Those who have confidence in the leadership capabilities of the present crop of leaders have many reasons to rejoiced.

While those who felt disappointed by how the polity is moulded and shapes to the likes of a few have many justifications to cry and writhing.

To the few, running an affluent living on the power corridor have every reason to think, perhaps in a self-deceptive mode, they are the luckiest and the national resources is their patrimony.

In the polity where national resources are scoops deeply by few with Caterpillar shovel and give superficially to the malnourished populace with a teaspoon.

While the majority, the sidelined, the downtrodden and the masses wallowing in penury and tribulations, which attested that commoners were not less than subservient to the dominance of the few.

Some of the key promises made by the gap-toothed leader during the last campaign to the victory include insecurity, unemployment, economic recovery, inflation and fighting corruption from stem to stern, among others.

The question is which one among the aforementioned challenges brought down to its knees within these years?

Down to the state level, most of the pledges and promises made during electioneering campaigns, are seemingly sugar-coated and merely lips-serviced.

Despite all the proclamation of resuscitation of education and health care system, none of them patronizing public schools or hospitals within their states.

Wards enrollment in foreign universities and also going for health tourism to cure even for a mild infection is what’s all about.

Where are the promises being made to improve education and healthcare that will cater for all and sundry?

Of course, the return of President Buhari in 2015 sends jittery down the spine of political pirates, which is reminiscent of his hardline brand of governance in a short-lived 20-month of his military administration.

Which indicated the Messiah has returned to salvage the nation – as he was previously seen and thought like a Tiger, feared for his nigritude in past.

But now seen as a scarecrow – frightening from afar, but harmless at the close range, just for his timidity and indolence when it comes to stamped his hammer at the appropriate time for the misdeeds.

Despite the foregoing, President Buhari still holds the trophy for being a man with integrity and transparency, who is universally known for not upholding the tenets of thievery from the public coffers.

With all the pledges he made to fight corruption in all its ramifications, but his party has glaringly become a haven for those who are overtly ambitious to elevate their self-worth.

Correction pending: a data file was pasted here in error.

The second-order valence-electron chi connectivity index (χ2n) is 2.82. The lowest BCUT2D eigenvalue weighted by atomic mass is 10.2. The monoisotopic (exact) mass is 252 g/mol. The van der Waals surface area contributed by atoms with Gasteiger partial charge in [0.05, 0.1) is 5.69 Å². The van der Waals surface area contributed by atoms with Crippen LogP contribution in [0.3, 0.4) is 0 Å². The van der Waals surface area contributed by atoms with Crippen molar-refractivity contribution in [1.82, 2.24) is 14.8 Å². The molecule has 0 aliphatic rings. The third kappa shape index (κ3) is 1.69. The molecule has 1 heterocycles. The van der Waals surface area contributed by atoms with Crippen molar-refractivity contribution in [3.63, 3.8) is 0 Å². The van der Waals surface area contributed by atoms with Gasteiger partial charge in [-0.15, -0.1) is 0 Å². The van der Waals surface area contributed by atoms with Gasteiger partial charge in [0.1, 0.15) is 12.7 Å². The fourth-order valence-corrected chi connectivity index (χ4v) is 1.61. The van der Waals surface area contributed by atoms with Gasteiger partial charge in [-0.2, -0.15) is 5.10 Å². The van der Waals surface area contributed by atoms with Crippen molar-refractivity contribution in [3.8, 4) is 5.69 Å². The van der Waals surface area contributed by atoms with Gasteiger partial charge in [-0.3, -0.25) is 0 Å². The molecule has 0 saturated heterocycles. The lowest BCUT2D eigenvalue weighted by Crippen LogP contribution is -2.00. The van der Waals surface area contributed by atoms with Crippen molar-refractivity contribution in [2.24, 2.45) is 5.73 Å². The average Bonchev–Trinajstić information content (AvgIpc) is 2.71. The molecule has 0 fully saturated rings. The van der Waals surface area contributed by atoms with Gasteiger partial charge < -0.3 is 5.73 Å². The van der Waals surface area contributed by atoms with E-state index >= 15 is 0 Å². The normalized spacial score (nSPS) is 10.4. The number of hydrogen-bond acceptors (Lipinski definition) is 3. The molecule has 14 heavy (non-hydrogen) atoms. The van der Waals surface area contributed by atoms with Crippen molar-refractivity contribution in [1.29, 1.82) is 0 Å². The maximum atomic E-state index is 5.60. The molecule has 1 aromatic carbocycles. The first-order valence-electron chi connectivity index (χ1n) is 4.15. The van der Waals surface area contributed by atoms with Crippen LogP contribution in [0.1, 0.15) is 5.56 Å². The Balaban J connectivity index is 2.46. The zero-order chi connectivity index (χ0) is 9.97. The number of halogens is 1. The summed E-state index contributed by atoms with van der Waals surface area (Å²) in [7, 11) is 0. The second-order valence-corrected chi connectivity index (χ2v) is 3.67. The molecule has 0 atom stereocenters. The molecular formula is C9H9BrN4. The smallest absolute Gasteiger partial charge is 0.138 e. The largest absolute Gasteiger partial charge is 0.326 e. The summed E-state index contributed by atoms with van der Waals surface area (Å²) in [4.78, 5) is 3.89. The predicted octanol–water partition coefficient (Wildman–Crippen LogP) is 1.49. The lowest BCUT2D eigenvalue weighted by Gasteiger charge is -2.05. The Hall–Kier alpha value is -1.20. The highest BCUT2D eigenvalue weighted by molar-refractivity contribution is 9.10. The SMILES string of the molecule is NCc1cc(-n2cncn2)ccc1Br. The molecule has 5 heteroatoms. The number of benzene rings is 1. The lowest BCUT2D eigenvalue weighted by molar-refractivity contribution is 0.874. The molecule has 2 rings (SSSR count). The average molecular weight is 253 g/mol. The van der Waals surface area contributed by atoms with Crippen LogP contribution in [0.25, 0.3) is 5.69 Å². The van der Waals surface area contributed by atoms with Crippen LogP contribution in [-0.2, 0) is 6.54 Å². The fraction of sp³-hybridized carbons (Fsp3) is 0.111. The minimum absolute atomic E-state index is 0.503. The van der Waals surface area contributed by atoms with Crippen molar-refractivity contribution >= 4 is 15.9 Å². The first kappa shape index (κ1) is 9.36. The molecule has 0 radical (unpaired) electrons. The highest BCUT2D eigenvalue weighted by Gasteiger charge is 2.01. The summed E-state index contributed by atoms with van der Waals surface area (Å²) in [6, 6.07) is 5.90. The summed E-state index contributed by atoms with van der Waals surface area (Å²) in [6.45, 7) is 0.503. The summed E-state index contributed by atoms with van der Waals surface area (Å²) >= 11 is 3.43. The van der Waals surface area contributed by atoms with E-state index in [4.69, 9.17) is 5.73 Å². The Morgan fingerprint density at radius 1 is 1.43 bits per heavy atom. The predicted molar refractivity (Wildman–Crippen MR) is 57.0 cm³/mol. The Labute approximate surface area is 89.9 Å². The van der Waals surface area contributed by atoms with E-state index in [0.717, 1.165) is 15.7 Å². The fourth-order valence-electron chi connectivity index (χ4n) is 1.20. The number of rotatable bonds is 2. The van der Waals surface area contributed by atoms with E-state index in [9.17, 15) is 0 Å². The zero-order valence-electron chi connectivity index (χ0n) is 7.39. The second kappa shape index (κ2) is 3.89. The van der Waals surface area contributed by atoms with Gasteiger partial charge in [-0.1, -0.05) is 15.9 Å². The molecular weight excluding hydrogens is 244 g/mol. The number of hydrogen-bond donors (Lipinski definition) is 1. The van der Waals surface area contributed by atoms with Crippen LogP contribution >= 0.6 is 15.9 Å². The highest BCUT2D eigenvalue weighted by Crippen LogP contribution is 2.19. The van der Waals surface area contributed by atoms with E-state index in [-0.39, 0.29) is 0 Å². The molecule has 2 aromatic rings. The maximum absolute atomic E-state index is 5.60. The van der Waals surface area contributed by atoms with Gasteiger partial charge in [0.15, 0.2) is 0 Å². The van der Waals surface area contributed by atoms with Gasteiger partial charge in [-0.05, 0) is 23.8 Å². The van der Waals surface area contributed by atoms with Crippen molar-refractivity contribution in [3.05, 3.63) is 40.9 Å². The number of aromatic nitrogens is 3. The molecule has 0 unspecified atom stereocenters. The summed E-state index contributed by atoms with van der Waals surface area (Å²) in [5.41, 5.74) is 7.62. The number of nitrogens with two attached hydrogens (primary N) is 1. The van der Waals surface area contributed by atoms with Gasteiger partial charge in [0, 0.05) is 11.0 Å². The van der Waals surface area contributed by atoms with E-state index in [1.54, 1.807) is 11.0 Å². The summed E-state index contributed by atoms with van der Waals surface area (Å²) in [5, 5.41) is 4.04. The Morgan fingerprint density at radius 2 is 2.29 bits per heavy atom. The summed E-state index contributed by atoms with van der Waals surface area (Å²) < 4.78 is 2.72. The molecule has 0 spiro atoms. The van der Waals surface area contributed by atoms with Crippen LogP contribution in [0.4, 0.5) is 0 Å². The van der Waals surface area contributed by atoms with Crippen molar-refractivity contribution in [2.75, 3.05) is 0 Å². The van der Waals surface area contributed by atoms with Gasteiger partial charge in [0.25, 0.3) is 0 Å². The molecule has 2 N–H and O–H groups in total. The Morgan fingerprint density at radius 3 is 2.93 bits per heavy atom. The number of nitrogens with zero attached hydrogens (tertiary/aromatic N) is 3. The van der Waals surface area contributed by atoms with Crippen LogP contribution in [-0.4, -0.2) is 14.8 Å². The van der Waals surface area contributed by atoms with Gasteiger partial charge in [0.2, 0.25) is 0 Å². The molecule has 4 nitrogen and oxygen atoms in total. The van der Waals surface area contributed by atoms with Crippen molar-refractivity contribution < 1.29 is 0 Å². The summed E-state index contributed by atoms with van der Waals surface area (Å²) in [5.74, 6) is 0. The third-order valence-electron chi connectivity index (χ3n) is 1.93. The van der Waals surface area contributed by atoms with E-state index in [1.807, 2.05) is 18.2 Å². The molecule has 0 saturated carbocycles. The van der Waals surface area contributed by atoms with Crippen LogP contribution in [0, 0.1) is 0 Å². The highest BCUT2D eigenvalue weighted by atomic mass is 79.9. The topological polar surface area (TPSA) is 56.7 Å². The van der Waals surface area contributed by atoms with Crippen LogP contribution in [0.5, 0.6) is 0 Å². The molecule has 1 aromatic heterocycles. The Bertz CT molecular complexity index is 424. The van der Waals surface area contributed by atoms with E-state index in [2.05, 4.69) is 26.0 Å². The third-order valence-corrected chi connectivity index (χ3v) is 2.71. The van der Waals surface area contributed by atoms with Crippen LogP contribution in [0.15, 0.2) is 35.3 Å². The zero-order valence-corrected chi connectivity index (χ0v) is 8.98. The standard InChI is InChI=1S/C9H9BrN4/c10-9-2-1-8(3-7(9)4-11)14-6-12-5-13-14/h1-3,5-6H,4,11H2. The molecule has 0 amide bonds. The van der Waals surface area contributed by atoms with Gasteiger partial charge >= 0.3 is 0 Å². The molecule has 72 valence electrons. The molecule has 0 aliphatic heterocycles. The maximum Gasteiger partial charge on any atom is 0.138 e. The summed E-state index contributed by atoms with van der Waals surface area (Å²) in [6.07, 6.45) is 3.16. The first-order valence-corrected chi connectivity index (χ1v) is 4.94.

This happens at a time, the common man is grappling to survive in a nation sandwiched between economic depressions fuelled by a deluge of debts, currency devaluation, unemployment, hyperinflation and insecurities.

Inarguably, the pledges made to deal with the scorching waves of terrorism and other forms of insecurity were at the top of the scale of preference during the electioneering campaign.

Even though the attacks were relatively subdued, but later catapulted to armed banditry in Sokoto, Zamfara, Kebbi, Niger, Katsina and Kaduna states respectively.

This has turned out to be carnage In the affected states in which dozens of people are massacre, hundreds fleeing their homestead almost daily.

While in the Southeast heightening fears resulted from security breaches from militias in were treated with a pinch of laxity.

What would be the hopes of the people from the arm-bandits riddle states, with regards to the promises to safeguards their lives and properties?

At the time, when a high-profile, glitz and glamour wedding of first Son and Bichi Princess took place in Kano, without considering to make the event low-key to mourned the innocent souls massacre by bandits.

What does that portray in the minds of the surviving victims who will think that this happened under the government of their dreamt Messiah? promises to protect their lives and properties?

And apart from that, even to revamp the economy as vigorously pledged with punching-fisted in the air during the campaign is now appears to be a mirage.

People should forget and look ahead. What wasn’t achievable in six years, can’t be achieved in less than a couple of years to come.

To be truthful, the hard-hitting reality is the majority of Nigerians are in severe poverty due to a malnourished, ailing economy.

Anyway, all that’s done has been done. Thanking God for what one’s have is the viable option, and is much better than groaning for what one’s longing for.

But, People are fed up with the brim of penury.